Copyright and schools presentation slideshare


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Slideshow from presentation to Indiana Catholic Libraries meeting on Feb. 23, 2011. Copyright material linked to in presentation.

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Copyright and schools presentation slideshare

  1. 1. Jen LaMaster<br />Educational Technology Coordinator<br />Brebeuf Jesuit Preparatory School<br />Copyright and School Libraries<br />
  2. 2. US Copyright Office<br />Article 1, Section 8, Clause 8 of US Constitution empowers the US Congress “to promote the Progress of Science and the useful Arts, by securing for limited Time to Authors and Inventors the exclusive Right to their respective Writings and Discoveries.”<br />Copyright Clause, from Wikipedia<br />
  3. 3. What Can Be Copyrighted<br />1 literary works<br />2 musical works, including any accompanying words<br />3 dramatic works, including any accompanying music<br />4 pantomimes and choreographic works<br />5 pictorial, graphic, and sculptural works<br />6 motion pictures and other audiovisual works<br />7 sound recordings<br />8 architectural works<br />What Can Not Be Copyrighted<br />Works that have not been fixed in a tangible form of expression (for example, choreographic works that have not been notated or recorded, or improvisational speeches or performances that have not been written or recorded)<br />Titles, names, short phrases, and slogans; familiar symbols or designs; mere variations of typographic ornamentation, lettering, or coloring; mere listings of ingredients or contents<br />Ideas, procedures, methods, systems, processes, concepts, principles, discoveries, or devices, as distinguished from a description, explanation, or illustration<br />Works consisting entirely of information that is common property and containing no original authorship (for example: standard calendars, height and weight charts, tape measures and rulers, and lists or tables taken from public documents or other common sources)<br />“Copyright Basics. US Copyright Office Accessed 2/3/2011<br />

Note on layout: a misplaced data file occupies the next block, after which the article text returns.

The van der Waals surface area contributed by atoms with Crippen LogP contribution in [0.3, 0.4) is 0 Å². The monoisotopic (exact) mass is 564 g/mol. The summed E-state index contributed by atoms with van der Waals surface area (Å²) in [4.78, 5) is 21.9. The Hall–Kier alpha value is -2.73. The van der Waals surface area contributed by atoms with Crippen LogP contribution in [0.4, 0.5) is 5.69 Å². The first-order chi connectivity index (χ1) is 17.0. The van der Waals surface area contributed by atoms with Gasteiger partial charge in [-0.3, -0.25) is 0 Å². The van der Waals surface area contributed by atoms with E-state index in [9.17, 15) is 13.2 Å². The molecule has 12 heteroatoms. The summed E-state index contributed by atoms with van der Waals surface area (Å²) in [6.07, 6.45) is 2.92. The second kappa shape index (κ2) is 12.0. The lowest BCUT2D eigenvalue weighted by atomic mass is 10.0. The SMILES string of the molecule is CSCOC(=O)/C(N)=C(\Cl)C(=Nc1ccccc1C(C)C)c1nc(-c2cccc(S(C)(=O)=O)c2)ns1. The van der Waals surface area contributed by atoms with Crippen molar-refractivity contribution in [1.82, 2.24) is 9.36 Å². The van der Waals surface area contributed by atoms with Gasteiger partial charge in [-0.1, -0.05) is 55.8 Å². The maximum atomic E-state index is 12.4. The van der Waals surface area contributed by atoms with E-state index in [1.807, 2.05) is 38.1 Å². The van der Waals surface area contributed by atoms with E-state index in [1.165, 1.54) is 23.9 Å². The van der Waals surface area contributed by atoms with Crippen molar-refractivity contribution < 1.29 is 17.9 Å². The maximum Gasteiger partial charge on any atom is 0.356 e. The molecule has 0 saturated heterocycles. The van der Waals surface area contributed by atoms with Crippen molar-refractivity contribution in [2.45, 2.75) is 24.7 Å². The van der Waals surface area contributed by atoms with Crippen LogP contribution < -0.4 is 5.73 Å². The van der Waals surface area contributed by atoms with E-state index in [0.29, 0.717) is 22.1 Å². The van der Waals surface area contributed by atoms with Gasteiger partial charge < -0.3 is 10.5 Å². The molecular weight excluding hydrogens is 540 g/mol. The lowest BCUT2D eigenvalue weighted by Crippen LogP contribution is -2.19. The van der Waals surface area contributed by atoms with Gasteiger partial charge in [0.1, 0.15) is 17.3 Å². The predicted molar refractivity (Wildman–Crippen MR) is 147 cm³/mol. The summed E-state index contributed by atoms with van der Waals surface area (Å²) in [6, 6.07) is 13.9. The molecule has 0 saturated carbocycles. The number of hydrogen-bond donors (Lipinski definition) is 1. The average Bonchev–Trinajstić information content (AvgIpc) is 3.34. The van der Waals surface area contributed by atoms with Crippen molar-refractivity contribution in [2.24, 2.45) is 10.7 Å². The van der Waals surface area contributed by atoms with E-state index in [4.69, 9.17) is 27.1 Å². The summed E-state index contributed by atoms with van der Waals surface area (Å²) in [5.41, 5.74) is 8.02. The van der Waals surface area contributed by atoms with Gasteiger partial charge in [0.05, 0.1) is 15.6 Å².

4. 4. Limitations on Exclusive Rights<br />Under direction of instructor<br />Directly related to teaching<br />Solely for students enrolled in class<br />Reasonable protect against unauthorized duplication or accessing<br />Section 110<br />Performance or display of a lawfully made work in face-to-face educational setting (classroom)<br />US Copyright Law Chapter 1, Section 110 <br />
  5. 5. Practice with Copyright<br /><br />
  6. 6. Fair Use<br /><br />
  7. 7. Criticism<br />Comment<br />News Reporting<br />Teaching<br />Fair Use<br />
  8. 8. Purpose/Character of Work<br />Nature of Work<br />Amount of Work Used<br />Effect on Potential Market Value<br />Fair Use Considerations<br />
  9. 9. Case Studies Using Fair Use<br /><br />
  10. 10. For the little ones<br />Copyright Activity for Younger Learners…<br /><br />
  11. 11. Reflection<br />Turn to your neighbor time…<br />Brainstorm suggested methods/activities for engaging copyright at the elementary, middle, secondary and college level?<br />
  12. 12. Safe Harbor<br />Circumventing Digital Protection illegal regardless of Fair Use principals.<br />Digital Millenial Copyright Act<br />Educational Uses of Media<br />
  13. 13. Specific to Libraries and Education<br />Call for consideration of implications to Distance Education<br />Libraries can make preservation copy (up to 3 digital copies – not for circulation – can be in new format if old format is obsolete)<br />Institution not liable for individual infrigement IF users were educated in proper copyright practices<br />Digital Libraries and the Application of Section 108 of the US Copyright Act<br /><br />
  14. 14. Final Game<br />BYU Libraries Tutorial<br />
  15. 15. Annenberg School for Communication, University of Pennsylvania (2009). Educational Uses of Media.<br />BYU Harold B. Lee Library. Copyright 101 Tutorial. Retrieved from<br />Crews, Kenneth D. Digital Libraries and the Application of Section 108 of the U.S. Copyright Act (December 2001). Retrieved from<br />Cyberbee. Copyright With Cyberbee: Interactive Copyright Questions and Answers. Retrieved from<br />Fadin, Eric (2007). A Fair(y) Use Tale. Retrieved from<br />US Copyright Office (July 2008). Copyright Basics. Retrieved from<br />US Copyright Office.<br />Wikipedia (February 8, 2011) Retrieved from<br />Wydra, Dennis . Copyright Case Studies. Retrieved from<br />40ishoracle Pearl on Copyright. Retrieved from<br />